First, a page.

Functional enrichment analysis of SIRT5

The Pearson's correlation analysis was employed to evaluate statistically significant associations between ‘221010_s_at’ (SIRT5) and other gene probes in the 64 TNBC patients who underwent neoadjuvant doxorubicin/cyclophosphamide therapy followed by paclitaxel treatment in the GSE41998 set. The significance threshold was set at P<0.001 and the resulting correlation networks were visualized with Cytoscape (version 3.5.1; http://cytoscape.org/). Subsequently, to identify the potential underlying mechanisms of SIRT5 in the anthracycline-taxane-based NAC response, we searched genes that were significantly associated with SIRT5 in the Database for Annotation, Visualization and Integrated Discovery (DAVID; version 6.8, david.ncifcrf.gov) (17). In GO analysis, the categories screened were ‘cellular component’, ‘biological process’ and ‘molecular function’ terms. P<0.05 was considered to indicate statistically significant differences.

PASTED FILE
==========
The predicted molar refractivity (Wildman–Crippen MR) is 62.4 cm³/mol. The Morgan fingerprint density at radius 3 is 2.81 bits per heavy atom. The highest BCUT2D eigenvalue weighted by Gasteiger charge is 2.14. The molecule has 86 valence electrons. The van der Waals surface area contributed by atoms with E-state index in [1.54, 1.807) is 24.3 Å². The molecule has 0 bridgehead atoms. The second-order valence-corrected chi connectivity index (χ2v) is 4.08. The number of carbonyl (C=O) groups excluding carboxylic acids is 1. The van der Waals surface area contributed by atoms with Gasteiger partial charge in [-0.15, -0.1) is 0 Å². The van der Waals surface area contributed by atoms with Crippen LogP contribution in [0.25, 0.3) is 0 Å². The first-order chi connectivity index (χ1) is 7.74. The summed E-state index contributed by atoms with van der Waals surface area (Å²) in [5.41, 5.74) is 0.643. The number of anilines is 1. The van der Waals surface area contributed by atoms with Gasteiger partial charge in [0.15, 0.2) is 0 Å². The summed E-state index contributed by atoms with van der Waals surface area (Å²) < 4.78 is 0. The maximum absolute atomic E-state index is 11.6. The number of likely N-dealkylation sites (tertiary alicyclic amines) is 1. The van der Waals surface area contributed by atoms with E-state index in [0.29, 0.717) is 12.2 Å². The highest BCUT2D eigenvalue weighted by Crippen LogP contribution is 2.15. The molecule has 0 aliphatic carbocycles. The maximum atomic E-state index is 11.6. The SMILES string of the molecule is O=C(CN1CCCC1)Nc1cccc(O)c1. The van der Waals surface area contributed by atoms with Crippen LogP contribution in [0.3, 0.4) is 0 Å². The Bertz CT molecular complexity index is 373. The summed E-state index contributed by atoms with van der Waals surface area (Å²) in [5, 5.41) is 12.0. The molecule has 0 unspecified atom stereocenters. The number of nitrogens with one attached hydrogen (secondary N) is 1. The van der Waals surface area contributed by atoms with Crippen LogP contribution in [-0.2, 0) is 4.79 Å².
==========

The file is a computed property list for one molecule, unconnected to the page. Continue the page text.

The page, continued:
Oncomine database analysis

The expression levels of SIRT5 in breast cancers were analyzed in Oncomine gene expression array datasets (www.oncomine.org) (18). We searched SIRT5 in the database, using thresholds of P<0.05 and fold change >1.5. A total of 6 independent datasets were extracted for the differential expression analysis of SIRT5, through which normal breast tissues were compared with breast cancer tissues. In addition, SIRT5 expression levels were evaluated in breast cancers with differences in clinopathological characteristics, including histological, molecular and pathological subtype and clinical outcome. Additionally, to assess the predictive value of SIRT5 on the response of TNBC patients to neoadjuvant anthracycline-taxane-based chemotherapy, the expression levels of SIRT5 were also examined in epirubicin/cyclophosphamide-docetaxel chemotherapy responders and non-responders.